Haniger took a 95 mph fastball off his mouth and nose area from Mets' starter Jacob deGrom.
Mitch Haniger didn’t have enough time to react let alone get out of the way.
In a scary moment at Safeco Field on Saturday in Seattle’s 3-2 win, the Mariners’ rookie outfielder was struck in the face by a wayward fastball from Mets pitcher Jacob deGrom.
With one out and Nelson Cruz on third and Kyle Seager on second in the second inning, Haniger was trying to give the Mariners their first runs of the game against the hard-throwing Mets’ starter. After strikes on the first two pitches, deGrom threw a 95 mph fastball that rode up and in on Haniger. The ball struck him in the mouth, knocking him to the ground. It left deGrom visibly shaken on the mound.
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“Yeah, definitely,” deGrom said. “You never want to hit anybody in the face. It’s not easy to pitch after you do that. Trying to go inside there and it just sailed on me. Definitely feel bad about it. It’s not easy to stay out there and re-concentrate.”
Athletic trainers Rick Griffin and Rob Nodine and manager Scott Servais rushed from the dugout to attend to Haniger, who was bleeding heavily from the mouth.
After a few moments, Haniger got up and with a towel being held on his bleeding mouth, he walked off the field with the aid of Griffin and Nodine. He was replaced by Guillermo Heredia.
Jarrod Dyson was standing in the on deck circle when it happened.
“It was very tough,” he said. “Don’t want to see it happen to anybody, let alone Mitch. He’s been great for us all year. He’s a big piece to this puzzle. I just hope he gets well soon because we are going to need that guy.”
The Mariners later announced Haniger left the game with a mouth contusion and was fully alert. He was taken offsite for further examination. Meanwhile, deGrom was able to still pitch seven innings for the Mets.
“I just think knowing that it wasn’t on purpose and you’re trying to go inside and one got away from me,” he said. “But it’s not easy to forget about it. I don’t know how I thought about it today.”
Mariners general manager Jerry Dipoto said postgame that Haniger will have to undergo some form of plastic surgery to repair the damage because his lip was severely lacerated by the ball on impact.
“There are no fractures and his teeth are okay, but he had a pretty severe laceration on that upper lip and he’s getting some work done on it now,” Servais said. “It could have been a lot worse. It got away from deGrom. Obviously, he’s got a great arm. Mitch, I don’t think he ever saw it. But he was never unconscious or anything like that. When I got out there, he was talking. You hate to see that happen to anybody. Obviously he’ll be out for a little while.”
Haniger is headed for the 10-day disabled list. The Mariners didn’t announced the corresponding move postgame, but sources confirmed that outfielder Leonys Martin will be brought up from Class AAA Tacoma to rejoin the team.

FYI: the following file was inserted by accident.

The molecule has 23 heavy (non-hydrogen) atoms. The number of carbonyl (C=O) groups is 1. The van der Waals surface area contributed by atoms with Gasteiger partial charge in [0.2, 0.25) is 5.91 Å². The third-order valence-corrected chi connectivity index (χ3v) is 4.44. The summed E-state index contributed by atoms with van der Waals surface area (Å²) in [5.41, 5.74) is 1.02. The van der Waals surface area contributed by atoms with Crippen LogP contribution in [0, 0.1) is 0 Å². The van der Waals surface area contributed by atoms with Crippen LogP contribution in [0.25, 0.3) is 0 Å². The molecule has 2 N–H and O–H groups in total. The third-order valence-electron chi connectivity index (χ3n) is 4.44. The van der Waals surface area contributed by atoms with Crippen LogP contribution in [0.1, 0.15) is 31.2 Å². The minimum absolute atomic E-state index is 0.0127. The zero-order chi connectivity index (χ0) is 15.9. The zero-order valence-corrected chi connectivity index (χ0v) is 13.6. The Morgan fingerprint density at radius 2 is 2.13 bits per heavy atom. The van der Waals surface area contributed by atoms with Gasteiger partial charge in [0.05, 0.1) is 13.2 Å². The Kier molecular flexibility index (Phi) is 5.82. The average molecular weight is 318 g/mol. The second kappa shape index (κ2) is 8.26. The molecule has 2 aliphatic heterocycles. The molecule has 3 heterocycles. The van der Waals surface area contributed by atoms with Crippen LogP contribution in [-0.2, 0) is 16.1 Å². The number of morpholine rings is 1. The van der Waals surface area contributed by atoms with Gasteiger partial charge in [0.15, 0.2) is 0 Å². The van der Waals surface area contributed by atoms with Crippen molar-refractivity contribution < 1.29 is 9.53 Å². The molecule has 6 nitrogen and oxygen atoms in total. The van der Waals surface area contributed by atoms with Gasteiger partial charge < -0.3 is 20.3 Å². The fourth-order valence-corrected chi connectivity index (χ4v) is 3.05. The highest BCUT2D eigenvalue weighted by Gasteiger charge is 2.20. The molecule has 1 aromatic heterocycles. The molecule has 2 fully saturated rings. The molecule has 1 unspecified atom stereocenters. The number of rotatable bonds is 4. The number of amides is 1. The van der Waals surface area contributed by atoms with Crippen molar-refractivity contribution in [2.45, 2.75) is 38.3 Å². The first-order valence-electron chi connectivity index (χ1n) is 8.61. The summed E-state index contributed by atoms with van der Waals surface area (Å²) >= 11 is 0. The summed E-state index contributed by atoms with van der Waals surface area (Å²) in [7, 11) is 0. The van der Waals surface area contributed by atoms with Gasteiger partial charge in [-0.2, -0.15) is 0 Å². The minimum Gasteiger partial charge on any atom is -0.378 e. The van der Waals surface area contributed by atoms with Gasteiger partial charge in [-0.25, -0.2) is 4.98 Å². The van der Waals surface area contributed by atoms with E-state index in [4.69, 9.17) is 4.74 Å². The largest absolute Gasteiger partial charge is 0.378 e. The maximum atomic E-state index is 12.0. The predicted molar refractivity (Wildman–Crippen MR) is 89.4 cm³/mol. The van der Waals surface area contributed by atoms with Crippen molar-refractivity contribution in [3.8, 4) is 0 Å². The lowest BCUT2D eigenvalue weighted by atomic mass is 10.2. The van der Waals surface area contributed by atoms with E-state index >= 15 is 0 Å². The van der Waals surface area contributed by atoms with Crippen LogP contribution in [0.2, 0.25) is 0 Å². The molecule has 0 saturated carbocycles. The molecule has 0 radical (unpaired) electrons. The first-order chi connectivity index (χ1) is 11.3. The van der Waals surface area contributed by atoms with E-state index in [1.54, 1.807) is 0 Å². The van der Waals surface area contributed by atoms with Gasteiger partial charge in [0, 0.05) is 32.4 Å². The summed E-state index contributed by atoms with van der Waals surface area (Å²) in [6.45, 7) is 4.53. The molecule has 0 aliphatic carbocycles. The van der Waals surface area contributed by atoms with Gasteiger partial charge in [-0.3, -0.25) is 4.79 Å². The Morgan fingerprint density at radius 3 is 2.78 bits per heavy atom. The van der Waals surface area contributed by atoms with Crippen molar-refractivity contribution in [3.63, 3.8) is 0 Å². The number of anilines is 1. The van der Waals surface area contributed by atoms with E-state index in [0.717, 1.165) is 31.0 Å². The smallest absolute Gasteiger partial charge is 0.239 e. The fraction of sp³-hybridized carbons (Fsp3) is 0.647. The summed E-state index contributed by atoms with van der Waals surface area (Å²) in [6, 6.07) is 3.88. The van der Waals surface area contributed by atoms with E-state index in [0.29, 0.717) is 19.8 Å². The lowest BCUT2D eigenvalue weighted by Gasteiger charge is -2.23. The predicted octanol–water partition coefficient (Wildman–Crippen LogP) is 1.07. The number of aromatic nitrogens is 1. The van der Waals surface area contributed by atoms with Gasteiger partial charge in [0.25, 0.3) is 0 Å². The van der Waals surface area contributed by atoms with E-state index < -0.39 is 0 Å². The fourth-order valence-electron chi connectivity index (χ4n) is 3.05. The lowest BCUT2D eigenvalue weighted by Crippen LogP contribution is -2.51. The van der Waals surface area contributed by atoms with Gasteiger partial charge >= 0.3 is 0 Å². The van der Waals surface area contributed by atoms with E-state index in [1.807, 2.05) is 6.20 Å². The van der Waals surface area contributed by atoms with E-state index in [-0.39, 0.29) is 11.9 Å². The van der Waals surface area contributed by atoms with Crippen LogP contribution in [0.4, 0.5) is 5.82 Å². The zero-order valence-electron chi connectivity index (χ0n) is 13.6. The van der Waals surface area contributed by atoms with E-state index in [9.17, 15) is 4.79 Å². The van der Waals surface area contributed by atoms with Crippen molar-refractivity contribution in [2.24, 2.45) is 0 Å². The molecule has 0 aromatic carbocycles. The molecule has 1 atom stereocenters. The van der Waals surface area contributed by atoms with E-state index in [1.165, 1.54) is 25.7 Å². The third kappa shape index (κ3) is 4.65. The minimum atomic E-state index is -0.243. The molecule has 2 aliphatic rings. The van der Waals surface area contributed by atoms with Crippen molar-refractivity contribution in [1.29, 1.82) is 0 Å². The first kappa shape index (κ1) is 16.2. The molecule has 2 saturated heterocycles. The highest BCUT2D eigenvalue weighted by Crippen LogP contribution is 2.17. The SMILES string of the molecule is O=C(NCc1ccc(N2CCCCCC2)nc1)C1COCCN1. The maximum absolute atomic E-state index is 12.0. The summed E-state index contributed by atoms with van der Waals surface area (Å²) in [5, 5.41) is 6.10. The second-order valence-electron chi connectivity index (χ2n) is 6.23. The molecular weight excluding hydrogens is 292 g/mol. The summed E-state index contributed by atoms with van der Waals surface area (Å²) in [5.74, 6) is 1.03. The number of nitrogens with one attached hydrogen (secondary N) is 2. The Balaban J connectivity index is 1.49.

Since Martin is no longer on the 40-man roster after being designated for assignment and outrighted to Tacoma in late April, the Mariners will have to open up a space on the 40-man. Right-hander Cody Martin, who was just added to the 40-man a few days ago, could be designated for assignment to make room.
Leonys Martin made the opening day roster as the starting center fielder and struggled so much early in the season that the Mariners were forced to make a move. He was hitting .111 with a .302 on-base plus slugging percentage and 14 strikeouts in 15 games. The struggles were a product of offseason swing changes that never quite worked and an inability to return to his old form quickly. But he has been able to fix some things with the Rainiers. In 84 games, he’s hitting .312 with an .858 OPS, 24 doubles, five triples, 11 homers and 39 runs batted in.
Right-hander reliever Shae Simmons (flexor strain in the elbow) threw a 30-pitch bullpen before the game. Simmons, who has been on the disabled list since spring training, was pulled off his rehab stint with Class AAA Tacoma after feeling some tightness in his throwing shoulder. The issue with the shoulder was new and unexpected. He was on the verge of returning to the Mariners’ bullpen with a few more healthy outings on his rehab assignment.
“That’s what bothers me about it, I was so close to coming back,” Simmons said. “It’ll work out eventually. I was pretty excited. Hopefully I can just get healthy at some point and be able to be productive for the team in whatever role or situation that might be. We’ve got a good club with a chance to make the playoffs.”
Simmons hopes he can resume his rehab stint soon. The 30 pitches were at about 80 percent effort. He’ll have to throw another bullpen again before heading out.
“Hopefully by the end of next week I’m back in games,” he said. “That’s the plan. We’ll see how it goes. Things can always change, but if everything goes well, I could get out of here next week and start throwing again.”